The ride nearly ended early for me, or at least I might have gone on by myself. I had just installed a new rear fender after mounting the Clement USH tires, since my old fenders were rubbing against the rear tire. Like all fenders, the new fenders, the SKS Longboards 45mm, were a bear to mount. And apparently I didn't complete the job. Rob stopped the group about a half mile into the ride while I adjusted one set of stays. A half mile into the first real stretch of woods saw the other set of stays loosen. I knew this would take me more than 5 minutes so I suggested to Pamela Blalock, who was sweeping the ride, that she should abandon me there. After a frustrating 5 or 10 minutes I managed to get the fenders on enough to get me through the ride. Just as I was adjusting the rear brake (Avid Shorty 4, which manages to go out of adjustment whenever I remove the tires), John Bayley, Pamela's husband rolls by. He was expected, or so Pamela said when we were in the cafe, but it didn't occur to me that he may pass me while I was fixing my bike. I met John in the studio and chatted with him a couple of times and also enjoyed his, and Pamela's, company on the High Point ride last year. John, being quite kind, pulled me along as we raced (in my mind, I suspect he was going slow by his standards) towards Rob's group. We caught up with them surprisingly fast. I suspect we rode over many of the boardwalks over wetlands that the larger group walked over. We made it over the boardwalks safely although there was a fall later in the day and the the boardwalks tended to be slippery.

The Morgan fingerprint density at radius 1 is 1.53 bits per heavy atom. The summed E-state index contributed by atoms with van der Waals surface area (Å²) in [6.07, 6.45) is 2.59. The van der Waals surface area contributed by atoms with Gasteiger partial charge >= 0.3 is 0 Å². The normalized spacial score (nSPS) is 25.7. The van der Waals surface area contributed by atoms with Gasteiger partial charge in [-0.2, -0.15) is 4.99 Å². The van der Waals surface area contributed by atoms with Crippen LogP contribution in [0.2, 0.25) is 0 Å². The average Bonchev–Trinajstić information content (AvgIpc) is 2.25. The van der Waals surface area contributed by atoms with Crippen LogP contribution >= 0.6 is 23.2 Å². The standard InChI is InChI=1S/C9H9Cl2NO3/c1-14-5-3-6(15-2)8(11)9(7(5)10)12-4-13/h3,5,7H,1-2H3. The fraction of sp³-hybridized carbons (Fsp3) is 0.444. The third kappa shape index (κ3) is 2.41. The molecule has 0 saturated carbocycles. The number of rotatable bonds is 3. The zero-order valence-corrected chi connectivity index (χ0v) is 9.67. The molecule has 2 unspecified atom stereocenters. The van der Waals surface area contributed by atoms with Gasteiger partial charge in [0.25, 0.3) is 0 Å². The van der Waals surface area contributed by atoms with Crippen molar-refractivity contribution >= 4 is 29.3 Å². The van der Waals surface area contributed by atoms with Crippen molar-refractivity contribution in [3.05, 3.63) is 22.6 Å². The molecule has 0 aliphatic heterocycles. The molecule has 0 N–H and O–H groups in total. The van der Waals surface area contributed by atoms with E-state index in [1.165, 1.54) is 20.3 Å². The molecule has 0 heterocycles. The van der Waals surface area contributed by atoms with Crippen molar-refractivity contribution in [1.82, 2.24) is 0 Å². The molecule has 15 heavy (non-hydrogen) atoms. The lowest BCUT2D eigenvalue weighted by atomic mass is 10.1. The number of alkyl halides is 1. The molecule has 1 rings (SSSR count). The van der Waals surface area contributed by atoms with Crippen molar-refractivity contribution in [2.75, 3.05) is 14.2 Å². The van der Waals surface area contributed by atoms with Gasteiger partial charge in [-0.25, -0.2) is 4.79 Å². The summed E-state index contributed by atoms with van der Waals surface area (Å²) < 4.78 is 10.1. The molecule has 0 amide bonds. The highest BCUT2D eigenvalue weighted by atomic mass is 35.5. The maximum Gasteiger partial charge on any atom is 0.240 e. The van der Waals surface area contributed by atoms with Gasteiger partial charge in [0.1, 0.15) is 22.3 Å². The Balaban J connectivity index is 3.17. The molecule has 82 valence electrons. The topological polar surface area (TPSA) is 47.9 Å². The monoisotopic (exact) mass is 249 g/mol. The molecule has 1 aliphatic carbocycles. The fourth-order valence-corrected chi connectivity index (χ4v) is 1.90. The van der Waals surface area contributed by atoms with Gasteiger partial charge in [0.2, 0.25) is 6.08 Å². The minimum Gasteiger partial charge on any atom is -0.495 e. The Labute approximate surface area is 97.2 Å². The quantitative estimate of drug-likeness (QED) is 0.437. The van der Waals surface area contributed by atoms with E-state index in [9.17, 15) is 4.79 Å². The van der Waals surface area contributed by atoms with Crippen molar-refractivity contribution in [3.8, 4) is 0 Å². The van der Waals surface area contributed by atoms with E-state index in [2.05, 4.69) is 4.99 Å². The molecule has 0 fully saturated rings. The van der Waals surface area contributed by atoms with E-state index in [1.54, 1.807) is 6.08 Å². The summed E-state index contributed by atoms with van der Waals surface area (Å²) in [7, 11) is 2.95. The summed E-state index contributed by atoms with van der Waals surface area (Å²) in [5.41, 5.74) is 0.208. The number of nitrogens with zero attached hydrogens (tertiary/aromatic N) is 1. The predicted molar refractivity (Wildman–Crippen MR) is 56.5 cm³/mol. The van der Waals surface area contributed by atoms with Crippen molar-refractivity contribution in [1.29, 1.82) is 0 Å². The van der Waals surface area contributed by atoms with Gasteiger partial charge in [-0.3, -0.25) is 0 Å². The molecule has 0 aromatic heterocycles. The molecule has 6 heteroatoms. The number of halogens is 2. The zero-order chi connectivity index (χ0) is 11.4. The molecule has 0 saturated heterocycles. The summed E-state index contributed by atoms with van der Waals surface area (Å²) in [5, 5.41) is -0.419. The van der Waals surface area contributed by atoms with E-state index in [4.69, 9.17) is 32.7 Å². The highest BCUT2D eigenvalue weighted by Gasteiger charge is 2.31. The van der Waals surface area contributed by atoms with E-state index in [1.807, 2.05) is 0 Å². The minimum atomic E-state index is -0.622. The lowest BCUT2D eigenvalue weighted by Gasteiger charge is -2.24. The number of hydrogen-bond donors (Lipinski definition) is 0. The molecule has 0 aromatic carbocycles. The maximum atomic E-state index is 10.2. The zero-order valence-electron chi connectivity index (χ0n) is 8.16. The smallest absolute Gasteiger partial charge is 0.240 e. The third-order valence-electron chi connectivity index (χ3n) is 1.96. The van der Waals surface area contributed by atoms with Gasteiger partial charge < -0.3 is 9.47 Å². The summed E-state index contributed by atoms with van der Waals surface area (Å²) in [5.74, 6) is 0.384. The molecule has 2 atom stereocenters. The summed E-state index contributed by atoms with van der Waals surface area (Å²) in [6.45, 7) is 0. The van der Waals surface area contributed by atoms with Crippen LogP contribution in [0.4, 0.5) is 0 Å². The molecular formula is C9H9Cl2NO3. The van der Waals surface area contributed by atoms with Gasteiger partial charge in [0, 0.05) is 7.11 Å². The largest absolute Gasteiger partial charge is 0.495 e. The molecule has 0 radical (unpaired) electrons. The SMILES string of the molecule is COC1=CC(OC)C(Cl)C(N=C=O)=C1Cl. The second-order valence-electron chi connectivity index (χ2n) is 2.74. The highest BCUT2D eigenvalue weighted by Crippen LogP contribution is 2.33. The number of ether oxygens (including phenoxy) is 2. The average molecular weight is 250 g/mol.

Not long after I caught up with the group, which was about 20 people, Rob decided to split the group into two, with John Bayley leading a group that didn't intend to stop as much as Rob, who led the rest of the slow group. I say slow but while moving we were moving quickly, at least by the standards of riding on trails. I believe I finished the 16 mile section at 9+ MPH. We did stop to regroup frequently but I felt it wasn't too much for my tastes.